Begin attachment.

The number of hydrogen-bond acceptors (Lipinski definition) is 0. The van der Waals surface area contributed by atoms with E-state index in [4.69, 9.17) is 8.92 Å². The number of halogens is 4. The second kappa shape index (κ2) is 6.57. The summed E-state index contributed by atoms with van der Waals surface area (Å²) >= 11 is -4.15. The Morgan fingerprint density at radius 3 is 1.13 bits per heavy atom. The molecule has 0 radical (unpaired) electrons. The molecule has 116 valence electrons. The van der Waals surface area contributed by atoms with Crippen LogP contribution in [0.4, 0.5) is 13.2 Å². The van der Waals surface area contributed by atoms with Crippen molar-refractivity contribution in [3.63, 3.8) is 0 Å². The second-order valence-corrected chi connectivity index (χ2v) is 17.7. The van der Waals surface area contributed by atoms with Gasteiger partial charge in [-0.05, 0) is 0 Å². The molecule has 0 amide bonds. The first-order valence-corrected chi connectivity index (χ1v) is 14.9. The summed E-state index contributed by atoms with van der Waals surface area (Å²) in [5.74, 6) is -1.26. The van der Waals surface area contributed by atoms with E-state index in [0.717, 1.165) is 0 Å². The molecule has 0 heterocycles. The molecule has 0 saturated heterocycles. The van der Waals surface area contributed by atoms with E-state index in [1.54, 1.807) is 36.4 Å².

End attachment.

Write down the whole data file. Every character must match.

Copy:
The number of hydrogen-bond acceptors (Lipinski definition) is 0. The van der Waals surface area contributed by atoms with E-state index in [4.69, 9.17) is 8.92 Å². The number of halogens is 4. The second kappa shape index (κ2) is 6.57. The summed E-state index contributed by atoms with van der Waals surface area (Å²) >= 11 is -4.15. The Morgan fingerprint density at radius 3 is 1.13 bits per heavy atom. The molecule has 0 radical (unpaired) electrons. The molecule has 116 valence electrons. The van der Waals surface area contributed by atoms with Crippen LogP contribution in [0.4, 0.5) is 13.2 Å². The van der Waals surface area contributed by atoms with Crippen molar-refractivity contribution in [3.63, 3.8) is 0 Å². The second-order valence-corrected chi connectivity index (χ2v) is 17.7. The van der Waals surface area contributed by atoms with Gasteiger partial charge in [-0.05, 0) is 0 Å². The molecule has 0 amide bonds. The first-order valence-corrected chi connectivity index (χ1v) is 14.9. The summed E-state index contributed by atoms with van der Waals surface area (Å²) in [5.74, 6) is -1.26. The van der Waals surface area contributed by atoms with E-state index in [0.717, 1.165) is 0 Å². The molecule has 0 heterocycles. The molecule has 0 saturated heterocycles. The van der Waals surface area contributed by atoms with E-state index in [1.54, 1.807) is 36.4 Å².